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Frisky (1954)
"Pane, amore e gelosia" (original title)

6.7
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Ratings: 6.7/10 from 297 users  
Reviews: 1 user | 2 critic

The relationships between a veteran marshal, his bride-to-be, a rookie and his fiancée are severely tested when the young carabiniere is temporarily sent to a distant town.

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(story), (story), 4 more credits »
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Title: Frisky (1954)

Frisky (1954) on IMDb 6.7/10

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Cast

Cast overview, first billed only:
...
...
Marisa Merlini ...
Roberto Risso ...
Maria Pia Casilio ...
Virgilio Riento ...
...
Il capocomico
Tina Pica ...
Tecla Scarano ...
Teresinella
Vittoria Crispo ...
Madre della Bersagliera
Memmo Carotenuto ...
Carabiniere Baiocchi
Fausto Guerzoni ...
Uomo col cannocchiale
Nino Vingelli ...
Venditore ambulante
Gigi Reder ...
Nico Pepe ...
Maresciallo Spotti
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Storyline

In a small Italian village, Maria De Ritis is engaged to army Lieutenant Pietro Stelluti. Stelluti's superior officer, Marshal Antonio Carotenuto, is contemplating marriage to Annarella Mirziano, but he will be forced to resign if he marries Annarella, since she has an illegitimate child and that is against regulations for army officers. When Stelluti leaves town for a few weeks, the town-gossips create an affair out of the innocent relationship between Maria and Antonio. Stelluti returns and accuses Maria of infidelity, and, she, in reprisal, runs off and joins a traveling theatrical troupe as a dancer. Antonio, after convincing Annarella that he has not betrayed her love, encounters more trouble when the father of Annarella's child shows up and asks that she and the child go away with him. Antonio tells Annarella that it is her decision to make, and she chooses the child's father and leaves with him. Maria arrives back in town, as does an earthquake that destroys her home, but she ... Written by Les Adams <longhorn1939@suddenlink.net>

Plot Summary | Add Synopsis

Taglines:

Another Gay and Sparkling Comedy Comes Your Way! (original USA poster) See more »

Genres:

Comedy | Romance

Certificate:

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Details

Country:

Language:

Release Date:

6 December 1954 (Italy)  »

Also Known As:

Frisky  »

Filming Locations:

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Technical Specs

Runtime:

Sound Mix:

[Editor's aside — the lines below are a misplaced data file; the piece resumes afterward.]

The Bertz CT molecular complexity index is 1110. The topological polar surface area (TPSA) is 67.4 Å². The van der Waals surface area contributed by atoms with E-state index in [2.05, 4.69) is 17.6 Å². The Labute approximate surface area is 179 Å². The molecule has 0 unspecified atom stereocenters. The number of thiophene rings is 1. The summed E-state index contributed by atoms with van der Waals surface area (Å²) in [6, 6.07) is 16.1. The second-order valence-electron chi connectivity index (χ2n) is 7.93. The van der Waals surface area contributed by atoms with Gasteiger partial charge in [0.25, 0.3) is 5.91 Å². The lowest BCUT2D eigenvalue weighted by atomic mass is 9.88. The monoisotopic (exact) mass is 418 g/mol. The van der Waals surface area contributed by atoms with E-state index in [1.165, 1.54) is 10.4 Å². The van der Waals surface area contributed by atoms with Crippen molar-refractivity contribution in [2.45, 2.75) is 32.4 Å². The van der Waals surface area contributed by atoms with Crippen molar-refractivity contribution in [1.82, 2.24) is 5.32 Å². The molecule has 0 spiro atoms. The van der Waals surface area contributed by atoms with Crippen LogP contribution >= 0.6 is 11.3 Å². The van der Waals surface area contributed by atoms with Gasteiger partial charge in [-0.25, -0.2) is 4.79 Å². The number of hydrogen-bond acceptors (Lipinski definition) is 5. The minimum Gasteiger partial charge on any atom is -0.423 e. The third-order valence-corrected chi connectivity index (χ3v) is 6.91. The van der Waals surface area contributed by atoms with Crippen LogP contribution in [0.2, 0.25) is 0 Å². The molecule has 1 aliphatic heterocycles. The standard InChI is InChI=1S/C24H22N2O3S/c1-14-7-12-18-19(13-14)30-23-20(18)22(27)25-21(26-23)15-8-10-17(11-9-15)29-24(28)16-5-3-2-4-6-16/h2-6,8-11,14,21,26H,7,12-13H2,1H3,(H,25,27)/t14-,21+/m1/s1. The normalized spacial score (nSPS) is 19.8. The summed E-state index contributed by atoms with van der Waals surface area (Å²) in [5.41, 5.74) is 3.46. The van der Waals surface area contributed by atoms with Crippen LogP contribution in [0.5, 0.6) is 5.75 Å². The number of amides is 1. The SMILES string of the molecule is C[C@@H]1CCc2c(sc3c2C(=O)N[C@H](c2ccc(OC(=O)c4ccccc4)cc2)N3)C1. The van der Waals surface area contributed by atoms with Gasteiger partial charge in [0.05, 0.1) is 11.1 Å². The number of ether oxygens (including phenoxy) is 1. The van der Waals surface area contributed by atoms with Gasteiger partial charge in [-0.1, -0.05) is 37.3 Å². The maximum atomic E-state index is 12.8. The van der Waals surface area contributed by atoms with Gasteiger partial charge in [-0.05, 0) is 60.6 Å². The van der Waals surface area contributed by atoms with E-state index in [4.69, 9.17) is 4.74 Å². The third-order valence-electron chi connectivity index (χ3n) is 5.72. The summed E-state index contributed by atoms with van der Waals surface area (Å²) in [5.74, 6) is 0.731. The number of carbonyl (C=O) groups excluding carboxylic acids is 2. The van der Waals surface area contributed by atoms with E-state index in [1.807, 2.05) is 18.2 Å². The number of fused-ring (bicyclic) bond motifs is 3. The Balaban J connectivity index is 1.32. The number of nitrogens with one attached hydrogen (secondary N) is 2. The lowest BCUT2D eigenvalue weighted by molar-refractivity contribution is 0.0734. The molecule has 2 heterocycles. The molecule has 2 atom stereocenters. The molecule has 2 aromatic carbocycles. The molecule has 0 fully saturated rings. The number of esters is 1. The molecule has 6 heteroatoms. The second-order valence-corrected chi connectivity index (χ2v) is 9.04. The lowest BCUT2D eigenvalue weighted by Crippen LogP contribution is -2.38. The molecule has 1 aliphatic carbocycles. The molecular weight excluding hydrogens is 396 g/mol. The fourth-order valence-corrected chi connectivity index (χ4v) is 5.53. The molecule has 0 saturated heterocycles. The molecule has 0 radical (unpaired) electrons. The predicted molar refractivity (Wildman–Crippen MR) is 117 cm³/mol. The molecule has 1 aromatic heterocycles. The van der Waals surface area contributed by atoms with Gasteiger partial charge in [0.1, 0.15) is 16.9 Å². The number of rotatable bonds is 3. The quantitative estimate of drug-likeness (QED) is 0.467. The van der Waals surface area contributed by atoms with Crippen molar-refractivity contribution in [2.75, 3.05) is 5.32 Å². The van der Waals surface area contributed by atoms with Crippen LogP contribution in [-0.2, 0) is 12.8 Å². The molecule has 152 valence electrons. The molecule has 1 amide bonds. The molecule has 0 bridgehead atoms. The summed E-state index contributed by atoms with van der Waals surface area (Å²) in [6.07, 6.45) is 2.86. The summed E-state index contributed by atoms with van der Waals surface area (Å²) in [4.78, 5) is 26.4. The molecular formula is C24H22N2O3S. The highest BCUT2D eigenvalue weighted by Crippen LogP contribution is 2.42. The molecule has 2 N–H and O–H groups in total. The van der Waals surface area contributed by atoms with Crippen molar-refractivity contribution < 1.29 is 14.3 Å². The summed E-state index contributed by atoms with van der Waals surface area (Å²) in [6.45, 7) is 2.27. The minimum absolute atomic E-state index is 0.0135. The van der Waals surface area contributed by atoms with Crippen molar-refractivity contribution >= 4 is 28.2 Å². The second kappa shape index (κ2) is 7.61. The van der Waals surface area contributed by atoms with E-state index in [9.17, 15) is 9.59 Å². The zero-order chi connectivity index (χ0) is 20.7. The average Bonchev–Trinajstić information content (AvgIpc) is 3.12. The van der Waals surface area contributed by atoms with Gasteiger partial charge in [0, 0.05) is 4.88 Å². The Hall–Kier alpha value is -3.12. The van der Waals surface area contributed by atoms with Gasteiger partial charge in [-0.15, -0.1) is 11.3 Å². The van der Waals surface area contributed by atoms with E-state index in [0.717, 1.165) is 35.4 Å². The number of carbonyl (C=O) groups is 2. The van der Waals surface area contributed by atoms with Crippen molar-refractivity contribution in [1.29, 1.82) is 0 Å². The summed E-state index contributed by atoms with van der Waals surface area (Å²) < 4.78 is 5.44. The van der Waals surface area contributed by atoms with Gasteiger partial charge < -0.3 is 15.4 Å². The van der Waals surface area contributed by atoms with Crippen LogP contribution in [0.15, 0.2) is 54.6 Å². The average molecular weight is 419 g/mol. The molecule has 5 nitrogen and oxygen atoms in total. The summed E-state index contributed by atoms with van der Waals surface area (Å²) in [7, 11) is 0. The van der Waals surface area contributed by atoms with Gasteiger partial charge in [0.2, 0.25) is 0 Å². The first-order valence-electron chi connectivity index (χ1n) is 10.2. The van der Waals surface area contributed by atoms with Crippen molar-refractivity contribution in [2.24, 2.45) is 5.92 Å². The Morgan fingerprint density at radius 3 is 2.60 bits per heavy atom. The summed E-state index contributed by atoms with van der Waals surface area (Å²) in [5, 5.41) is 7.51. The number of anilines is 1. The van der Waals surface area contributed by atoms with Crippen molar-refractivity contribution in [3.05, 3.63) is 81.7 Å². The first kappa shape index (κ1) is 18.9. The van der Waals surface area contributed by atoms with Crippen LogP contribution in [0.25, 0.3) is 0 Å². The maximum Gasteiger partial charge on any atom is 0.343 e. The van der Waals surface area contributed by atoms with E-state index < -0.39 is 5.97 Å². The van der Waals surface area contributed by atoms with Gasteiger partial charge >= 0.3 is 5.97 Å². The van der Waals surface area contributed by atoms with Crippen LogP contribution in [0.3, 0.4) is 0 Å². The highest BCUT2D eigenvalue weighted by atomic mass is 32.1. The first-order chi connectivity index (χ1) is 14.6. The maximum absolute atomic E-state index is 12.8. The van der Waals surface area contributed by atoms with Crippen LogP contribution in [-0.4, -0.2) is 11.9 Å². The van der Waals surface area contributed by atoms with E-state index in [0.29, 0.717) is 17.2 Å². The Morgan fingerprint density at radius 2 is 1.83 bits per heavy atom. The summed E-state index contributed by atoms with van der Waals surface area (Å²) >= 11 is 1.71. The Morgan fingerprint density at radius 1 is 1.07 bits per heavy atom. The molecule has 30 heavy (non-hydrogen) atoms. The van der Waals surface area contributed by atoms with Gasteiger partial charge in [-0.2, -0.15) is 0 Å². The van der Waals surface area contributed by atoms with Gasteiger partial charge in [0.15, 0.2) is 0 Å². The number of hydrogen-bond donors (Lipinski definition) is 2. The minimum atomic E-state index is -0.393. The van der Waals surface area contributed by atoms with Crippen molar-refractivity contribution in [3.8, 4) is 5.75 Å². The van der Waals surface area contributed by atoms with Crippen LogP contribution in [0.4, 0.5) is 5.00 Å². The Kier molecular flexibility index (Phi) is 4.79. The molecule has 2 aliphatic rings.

Aspect Ratio:

1.37 : 1
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Did You Know?

Trivia

Italian censorship via #17598 delivered on 23 November 1954. See more »

Connections

Followed by Bread, Love and Andalucia (1958) See more »

Soundtracks

La saltarella
(uncredited)
Written by Alessandro Cicognini
Performed by Gina Lollobrigida
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User Reviews

Review and summary.
6 September 2001 | by (United States) – See all my reviews

BREAD, LOVE AND JEALOUSY or "FRISKY" as the American distributor re-titled it upon its initial American release, is a sequel to the tremendously successful BREAD, LOVE AND DREAMS made in 1953. They were the first two of a series of earthy comedies which Gina Lollobrigida got tired of making. She was replaced in PANE AMORE E... (SCANDAL IN SORRENTO) by Sophia Loren. At the time of their release, these amusing country comedies were seen by critics as a frivolous departure from the more serious neo-realist films of the period, but audiences loved them precisely because of their light charm and their escapist qualities. Most film historians say that BREAD, LOVE AND JEALOUSY isn't quite up to the quality of its predecessor, but the fact is that they are cut from the same cloth and seem like two parts of the same film, as pleasing and delightful today as when they came out, even better, given the sweet spice of nostalgia. Borrowing elements of Shakespearean comedy, this film is about the parallel amorous fortunes of two couples, one young, one middle-age. We encountered them both in the first film. "Maresciallo" Antonio Carotenuto (Vittorio De Sica) must resign his position in the village in order to marry the town midwife, an unwed mother. Pietro, the young policeman who is to marry "Bersagliera" or "Frisky" (Lollobrigida) is transferred to another town. Frisky is assigned to the maresciallo who takes her into his house as a servant. Gossip about the two grows. The fiancé returns and breaks off the engagement. The father of the midwife's child appears, proposes marriage, and the parish priest induces the woman to accept. The wrongly maligned Frisky makes peace with her fiancé. Another midwife arrives in town. The maresciallo can lust hopefully once more. The movie could be called "All's Well that Ends Well, Italian Style." There isn't much one can say about a movie as simple and unassuming as this, except that the performers bring it off admirably and command our attention for an hour and a half. No social moral, no essay into the alienation of modern man, no peeks at the filmmaker's navel exist here...only the ingratiating talents of Gina Lollobrigida and Vittorio De Sica under the humane direction of Luigi Comencini.


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